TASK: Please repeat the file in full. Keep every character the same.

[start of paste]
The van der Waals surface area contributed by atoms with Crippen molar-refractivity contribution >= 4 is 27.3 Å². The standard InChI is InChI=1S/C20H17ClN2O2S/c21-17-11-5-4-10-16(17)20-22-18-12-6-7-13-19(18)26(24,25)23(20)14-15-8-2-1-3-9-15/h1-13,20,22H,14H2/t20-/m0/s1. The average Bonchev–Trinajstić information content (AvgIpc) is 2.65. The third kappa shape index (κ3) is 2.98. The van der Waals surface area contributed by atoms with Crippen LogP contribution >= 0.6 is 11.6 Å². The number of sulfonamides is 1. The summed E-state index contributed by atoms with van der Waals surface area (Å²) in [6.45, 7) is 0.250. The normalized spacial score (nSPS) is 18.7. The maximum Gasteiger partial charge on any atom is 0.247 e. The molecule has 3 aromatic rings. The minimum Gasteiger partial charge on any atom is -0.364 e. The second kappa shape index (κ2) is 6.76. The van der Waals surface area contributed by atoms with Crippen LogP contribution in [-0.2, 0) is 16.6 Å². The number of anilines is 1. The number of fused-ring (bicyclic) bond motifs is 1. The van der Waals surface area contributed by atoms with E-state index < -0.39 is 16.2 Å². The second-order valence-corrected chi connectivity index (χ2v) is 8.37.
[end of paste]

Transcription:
The van der Waals surface area contributed by atoms with Crippen molar-refractivity contribution >= 4 is 27.3 Å². The standard InChI is InChI=1S/C20H17ClN2O2S/c21-17-11-5-4-10-16(17)20-22-18-12-6-7-13-19(18)26(24,25)23(20)14-15-8-2-1-3-9-15/h1-13,20,22H,14H2/t20-/m0/s1. The average Bonchev–Trinajstić information content (AvgIpc) is 2.65. The third kappa shape index (κ3) is 2.98. The van der Waals surface area contributed by atoms with Crippen LogP contribution >= 0.6 is 11.6 Å². The number of sulfonamides is 1. The summed E-state index contributed by atoms with van der Waals surface area (Å²) in [6.45, 7) is 0.250. The normalized spacial score (nSPS) is 18.7. The maximum Gasteiger partial charge on any atom is 0.247 e. The molecule has 3 aromatic rings. The minimum Gasteiger partial charge on any atom is -0.364 e. The second kappa shape index (κ2) is 6.76. The van der Waals surface area contributed by atoms with Crippen LogP contribution in [-0.2, 0) is 16.6 Å². The number of anilines is 1. The number of fused-ring (bicyclic) bond motifs is 1. The van der Waals surface area contributed by atoms with E-state index < -0.39 is 16.2 Å². The second-order valence-corrected chi connectivity index (χ2v) is 8.37.